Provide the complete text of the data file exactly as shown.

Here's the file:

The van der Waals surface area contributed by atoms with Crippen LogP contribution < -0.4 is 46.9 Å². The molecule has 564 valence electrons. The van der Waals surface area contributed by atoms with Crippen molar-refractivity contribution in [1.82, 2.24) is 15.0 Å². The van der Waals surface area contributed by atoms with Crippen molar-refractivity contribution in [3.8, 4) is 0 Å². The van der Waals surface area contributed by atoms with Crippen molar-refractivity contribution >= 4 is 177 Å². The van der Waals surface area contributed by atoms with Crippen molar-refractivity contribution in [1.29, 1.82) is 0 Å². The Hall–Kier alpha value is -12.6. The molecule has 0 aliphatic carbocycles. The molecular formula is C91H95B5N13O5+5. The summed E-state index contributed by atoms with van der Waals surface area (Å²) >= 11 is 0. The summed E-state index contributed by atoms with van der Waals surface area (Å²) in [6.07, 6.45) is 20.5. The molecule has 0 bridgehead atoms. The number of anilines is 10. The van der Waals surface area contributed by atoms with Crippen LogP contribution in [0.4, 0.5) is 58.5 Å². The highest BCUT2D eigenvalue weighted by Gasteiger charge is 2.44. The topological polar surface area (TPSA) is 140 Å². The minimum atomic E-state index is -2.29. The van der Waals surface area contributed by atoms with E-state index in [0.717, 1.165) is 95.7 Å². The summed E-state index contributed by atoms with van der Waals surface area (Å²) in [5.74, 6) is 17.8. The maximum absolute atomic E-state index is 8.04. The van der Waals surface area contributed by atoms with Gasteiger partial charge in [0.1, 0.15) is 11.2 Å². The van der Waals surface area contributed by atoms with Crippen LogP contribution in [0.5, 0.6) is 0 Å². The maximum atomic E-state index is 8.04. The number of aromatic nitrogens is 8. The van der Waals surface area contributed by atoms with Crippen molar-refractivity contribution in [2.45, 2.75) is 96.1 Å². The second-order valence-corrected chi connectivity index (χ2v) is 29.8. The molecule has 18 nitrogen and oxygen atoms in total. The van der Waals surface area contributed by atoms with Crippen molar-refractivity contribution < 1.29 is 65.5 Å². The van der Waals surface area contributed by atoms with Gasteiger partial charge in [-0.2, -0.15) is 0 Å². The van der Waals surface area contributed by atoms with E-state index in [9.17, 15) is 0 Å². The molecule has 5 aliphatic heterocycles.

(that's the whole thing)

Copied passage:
The van der Waals surface area contributed by atoms with Crippen LogP contribution < -0.4 is 46.9 Å². The molecule has 564 valence electrons. The van der Waals surface area contributed by atoms with Crippen molar-refractivity contribution in [1.82, 2.24) is 15.0 Å². The van der Waals surface area contributed by atoms with Crippen molar-refractivity contribution in [3.8, 4) is 0 Å². The van der Waals surface area contributed by atoms with Crippen molar-refractivity contribution >= 4 is 177 Å². The van der Waals surface area contributed by atoms with Crippen molar-refractivity contribution in [1.29, 1.82) is 0 Å². The Hall–Kier alpha value is -12.6. The molecule has 0 aliphatic carbocycles. The molecular formula is C91H95B5N13O5+5. The summed E-state index contributed by atoms with van der Waals surface area (Å²) >= 11 is 0. The summed E-state index contributed by atoms with van der Waals surface area (Å²) in [6.07, 6.45) is 20.5. The molecule has 0 bridgehead atoms. The number of anilines is 10. The van der Waals surface area contributed by atoms with Crippen LogP contribution in [0.4, 0.5) is 58.5 Å². The highest BCUT2D eigenvalue weighted by Gasteiger charge is 2.44. The topological polar surface area (TPSA) is 140 Å². The minimum atomic E-state index is -2.29. The van der Waals surface area contributed by atoms with E-state index in [0.717, 1.165) is 95.7 Å². The summed E-state index contributed by atoms with van der Waals surface area (Å²) in [5.74, 6) is 17.8. The maximum absolute atomic E-state index is 8.04. The van der Waals surface area contributed by atoms with Gasteiger partial charge in [0.1, 0.15) is 11.2 Å². The van der Waals surface area contributed by atoms with Crippen LogP contribution in [0.5, 0.6) is 0 Å². The maximum atomic E-state index is 8.04. The number of aromatic nitrogens is 8. The van der Waals surface area contributed by atoms with Crippen molar-refractivity contribution in [2.45, 2.75) is 96.1 Å². The second-order valence-corrected chi connectivity index (χ2v) is 29.8. The molecule has 18 nitrogen and oxygen atoms in total. The van der Waals surface area contributed by atoms with Crippen molar-refractivity contribution < 1.29 is 65.5 Å². The van der Waals surface area contributed by atoms with Gasteiger partial charge in [-0.2, -0.15) is 0 Å². The van der Waals surface area contributed by atoms with E-state index in [9.17, 15) is 0 Å². The molecule has 5 aliphatic heterocycles.